Congrats to De’Marcus Robinson on receiving the 2023 Sea Grant Knauss Fellowship! The Knauss Fellowship provides a unique educational and professional experience to graduate students who have an interest in ocean, coastal and Great Lakes resources and in the national policy decisions affecting those resources.
De’Marcus’s will join 86 finalists to be placed in federal government offices in Washington, D.C. beginning February 2023.
This Fall, Emily Klonicki is joining our group as a new graduate student in the Earth, Planetary, and Space Sciences Department.
Emily joins us from NASA’s Jet Propulsion Laboratory, where she was a planetary Protection and Systems engineer and participated in different missions including the Planetary Protection for Europa Clipper and Europa Lander and the Science Definition Team for the Europa Lander mission concept.
Emily will be working in our NSF Collaborative Research Grant: “Redefining the footprint of deep ocean methane seepage for benthic ecosystems“ and in the NASA project “Alternative Earths – How to Build and Sustain a Detectable Biosphere“. You can learn more about Emily on her personal page.
Check out our new manuscript on “Rapid sulfur cycling in sediments from the Peruvian oxygen minimum zone featuring simultaneous sulfate reduction and sulfide oxidation” by Tina Treude, Leila J. Hamdan, Sydnie Lemieux, Andrew W. Dale, and Stefan Sommer:
Check out our new manuscript entitled “Deciphering cryptic methane cycling: Coupling of methylotrophic methanogenesis and anaerobic oxidation of methane in hypersaline coastal wetland sediment” by Sebastian Krause & Tina Treude that was just accepted in Geochimica et Cosmochimica Acta:
From October 29 through November 11 part of my group (including Sebastian Krause, DeMarcus Robinson, David Yousavich, myself), was onboard the RV Atlantis (AT42-19 Expedition) together with a team from UCSB (lead by chief scientist Dave Valentine) and a team from the MPI Bremen/AWI (Frank Wenzhoefer and Felix Janssen). Our goal was to study the seasonal dynamics of giant sulfur bacteria mats in the low- to no-oxygen zone of the Santa Barbara Basin and their coupling to sulfur, nitrogen, and other element cycling. We deployed benthic chambers and microprofilers and collected sediment pushcores with the ROV Jason. We further used the AUV Sentry to map 3D oxygen distribution and other parameters in the water column and to produce a photo mosaic of the mat distribution at the seafloor. We also deployed several casts of CTD/Rosettes and collected a gravity corer. More information about our NSF-funded research can be found here. This was the first of two planned expeditions. We are very grateful for all the support we received on board the Atlantis. The three science teams worked hard and with joy to achieve our project goals.
Early July our group headed out on a trip to Santa Barbara to conduct field work in the Carpinteria Salt Marsh Reserve. The fieldwork was supported by our newly funded NSF grant “Deciphering the cryptic cycling of methane in sediments of a coastal wetland“. Sampling was ….very muddy…. and a lot of fun. We collected a good set of sediment cores from different stations along the salinity gradient from almost freshwater to hypersaline. Back in the lab at UCLA we will study the close relationship between methylotrophic methanogens and anaerobic methanotrophs.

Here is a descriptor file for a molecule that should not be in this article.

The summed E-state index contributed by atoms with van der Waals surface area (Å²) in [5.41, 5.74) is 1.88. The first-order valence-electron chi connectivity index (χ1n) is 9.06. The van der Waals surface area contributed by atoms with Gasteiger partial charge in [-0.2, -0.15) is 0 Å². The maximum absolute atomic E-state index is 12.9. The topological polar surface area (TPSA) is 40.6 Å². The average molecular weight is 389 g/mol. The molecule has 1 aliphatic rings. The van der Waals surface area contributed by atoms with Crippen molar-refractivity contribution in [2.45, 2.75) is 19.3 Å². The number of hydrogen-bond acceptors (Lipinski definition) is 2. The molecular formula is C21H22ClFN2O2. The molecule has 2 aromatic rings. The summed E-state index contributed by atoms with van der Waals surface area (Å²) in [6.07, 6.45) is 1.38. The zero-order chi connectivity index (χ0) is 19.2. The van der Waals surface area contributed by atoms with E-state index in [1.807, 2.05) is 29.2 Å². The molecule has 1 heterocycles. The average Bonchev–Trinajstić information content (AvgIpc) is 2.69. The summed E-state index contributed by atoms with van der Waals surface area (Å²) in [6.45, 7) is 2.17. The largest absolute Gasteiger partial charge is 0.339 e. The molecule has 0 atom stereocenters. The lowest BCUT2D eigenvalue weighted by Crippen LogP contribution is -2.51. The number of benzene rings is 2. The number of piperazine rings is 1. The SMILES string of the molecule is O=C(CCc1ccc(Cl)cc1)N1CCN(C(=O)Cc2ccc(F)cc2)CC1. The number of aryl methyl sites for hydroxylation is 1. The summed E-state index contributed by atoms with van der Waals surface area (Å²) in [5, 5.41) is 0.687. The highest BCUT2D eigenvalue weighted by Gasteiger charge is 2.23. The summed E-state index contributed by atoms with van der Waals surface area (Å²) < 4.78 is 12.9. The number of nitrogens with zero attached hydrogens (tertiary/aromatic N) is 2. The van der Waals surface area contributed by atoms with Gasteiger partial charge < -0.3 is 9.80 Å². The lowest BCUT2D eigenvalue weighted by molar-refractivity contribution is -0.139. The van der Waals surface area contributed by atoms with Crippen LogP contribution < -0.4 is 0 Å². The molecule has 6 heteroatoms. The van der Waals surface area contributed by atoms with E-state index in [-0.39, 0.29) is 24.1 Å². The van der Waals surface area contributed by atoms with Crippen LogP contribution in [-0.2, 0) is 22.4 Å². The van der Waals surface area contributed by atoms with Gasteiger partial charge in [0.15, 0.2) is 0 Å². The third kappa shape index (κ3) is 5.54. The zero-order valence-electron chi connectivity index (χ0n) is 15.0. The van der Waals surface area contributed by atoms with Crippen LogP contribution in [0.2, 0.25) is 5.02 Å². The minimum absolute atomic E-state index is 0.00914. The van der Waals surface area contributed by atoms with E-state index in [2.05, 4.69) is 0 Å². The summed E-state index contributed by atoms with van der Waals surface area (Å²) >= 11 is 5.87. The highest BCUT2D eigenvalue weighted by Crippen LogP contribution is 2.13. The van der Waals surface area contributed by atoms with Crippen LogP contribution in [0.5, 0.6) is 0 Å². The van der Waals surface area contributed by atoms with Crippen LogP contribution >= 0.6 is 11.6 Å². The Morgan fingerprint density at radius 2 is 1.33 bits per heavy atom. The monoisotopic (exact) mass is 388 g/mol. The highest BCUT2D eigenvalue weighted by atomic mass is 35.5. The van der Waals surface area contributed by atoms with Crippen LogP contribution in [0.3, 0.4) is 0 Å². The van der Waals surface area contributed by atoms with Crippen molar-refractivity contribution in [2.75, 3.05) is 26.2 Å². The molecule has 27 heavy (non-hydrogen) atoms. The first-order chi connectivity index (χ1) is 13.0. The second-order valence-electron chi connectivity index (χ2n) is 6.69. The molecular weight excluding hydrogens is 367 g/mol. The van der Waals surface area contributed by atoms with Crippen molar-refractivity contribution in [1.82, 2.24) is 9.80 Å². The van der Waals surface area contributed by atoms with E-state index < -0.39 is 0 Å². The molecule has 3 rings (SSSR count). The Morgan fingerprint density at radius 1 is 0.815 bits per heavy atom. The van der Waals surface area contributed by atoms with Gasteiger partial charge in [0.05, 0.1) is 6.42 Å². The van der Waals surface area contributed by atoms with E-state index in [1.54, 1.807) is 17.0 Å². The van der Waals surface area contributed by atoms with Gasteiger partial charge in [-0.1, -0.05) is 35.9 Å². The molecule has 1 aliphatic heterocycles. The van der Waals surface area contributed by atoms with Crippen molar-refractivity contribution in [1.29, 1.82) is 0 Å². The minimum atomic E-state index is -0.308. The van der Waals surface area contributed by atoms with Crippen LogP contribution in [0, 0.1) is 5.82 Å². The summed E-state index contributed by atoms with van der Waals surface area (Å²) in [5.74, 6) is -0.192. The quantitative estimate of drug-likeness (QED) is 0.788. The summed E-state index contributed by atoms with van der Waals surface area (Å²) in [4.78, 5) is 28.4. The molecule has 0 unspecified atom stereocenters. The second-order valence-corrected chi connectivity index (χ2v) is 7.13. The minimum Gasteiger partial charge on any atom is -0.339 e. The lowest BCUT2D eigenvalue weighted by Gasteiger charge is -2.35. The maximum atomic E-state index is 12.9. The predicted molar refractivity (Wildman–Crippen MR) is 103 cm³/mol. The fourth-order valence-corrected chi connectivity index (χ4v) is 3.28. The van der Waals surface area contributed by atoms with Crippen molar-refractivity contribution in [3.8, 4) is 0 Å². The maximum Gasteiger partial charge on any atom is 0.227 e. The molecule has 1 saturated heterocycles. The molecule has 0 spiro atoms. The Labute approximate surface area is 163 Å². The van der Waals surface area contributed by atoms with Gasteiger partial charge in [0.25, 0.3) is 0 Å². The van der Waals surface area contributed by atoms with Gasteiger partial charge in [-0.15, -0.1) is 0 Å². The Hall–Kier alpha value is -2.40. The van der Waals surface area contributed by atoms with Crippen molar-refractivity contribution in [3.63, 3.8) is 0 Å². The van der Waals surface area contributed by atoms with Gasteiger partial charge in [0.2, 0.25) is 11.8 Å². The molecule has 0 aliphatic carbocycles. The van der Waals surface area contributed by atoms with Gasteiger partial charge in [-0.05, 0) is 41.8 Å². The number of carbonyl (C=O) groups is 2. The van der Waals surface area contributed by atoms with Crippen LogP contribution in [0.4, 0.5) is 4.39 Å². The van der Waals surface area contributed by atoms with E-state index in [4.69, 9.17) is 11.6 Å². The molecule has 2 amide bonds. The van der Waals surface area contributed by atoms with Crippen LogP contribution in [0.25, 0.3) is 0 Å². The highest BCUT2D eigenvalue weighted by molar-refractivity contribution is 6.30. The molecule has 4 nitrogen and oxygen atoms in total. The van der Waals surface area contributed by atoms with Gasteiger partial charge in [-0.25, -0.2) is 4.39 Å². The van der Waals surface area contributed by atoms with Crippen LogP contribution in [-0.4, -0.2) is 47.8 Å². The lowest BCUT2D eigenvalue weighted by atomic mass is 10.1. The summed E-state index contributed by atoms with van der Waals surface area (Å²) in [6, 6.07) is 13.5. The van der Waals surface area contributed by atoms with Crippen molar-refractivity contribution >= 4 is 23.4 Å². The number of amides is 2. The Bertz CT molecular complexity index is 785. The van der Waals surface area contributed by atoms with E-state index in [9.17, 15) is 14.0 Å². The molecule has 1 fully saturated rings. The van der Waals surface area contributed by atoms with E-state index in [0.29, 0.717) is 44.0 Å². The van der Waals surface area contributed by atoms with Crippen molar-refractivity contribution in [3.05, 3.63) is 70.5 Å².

We have started a few years ago by building a team (now the core group of the network) to closely collaborate in the framework of IODP Expedition 370 T-Limit of the Deep Biosphere to coordinate and conduct a comprehensive suit of microbial activity measurements using radioactive tracer compounds. Most of us knew each other from different collaborations in the past but this time we worked all together across different countries and continents closely coordinating all work and logistics.
We have noticed growing interest in the application of radio-tracer techniques to determine metabolic rates of subsurface microbes because these methods provide exceptionally low detection limits which were substantially improved over the past decade in order to be successfully applied to low activity and low energy environments in the deep biosphere.
Conducting radio-tracer experiments in the field and/or at the home laboratory, especially with precious, expensive, and often low active samples, requires additional efforts in dealing with sampling, sample preservation, contamination control, logistics, health and safety concerns and necessary bureaucracy. We provide and want to establish a network for interested active researchers where they can find help, information and support for this type of work. We aim to share expertise and knowledge and enable cooperation within frame of general science etiquette. We will provide ways to connect to the network soon. Stay tuned!
Interested public is welcome to contact us to seek information about our work, the aims and goals of our research and requests or concerns of any kind.
The RadTrace Network
Visit Website: https://radtracenetwork.wordpress.com
Join our Mailing List: https://radtracenetwork.wordpress.com/connect/
Follow us on Twitter: @radtracenetwork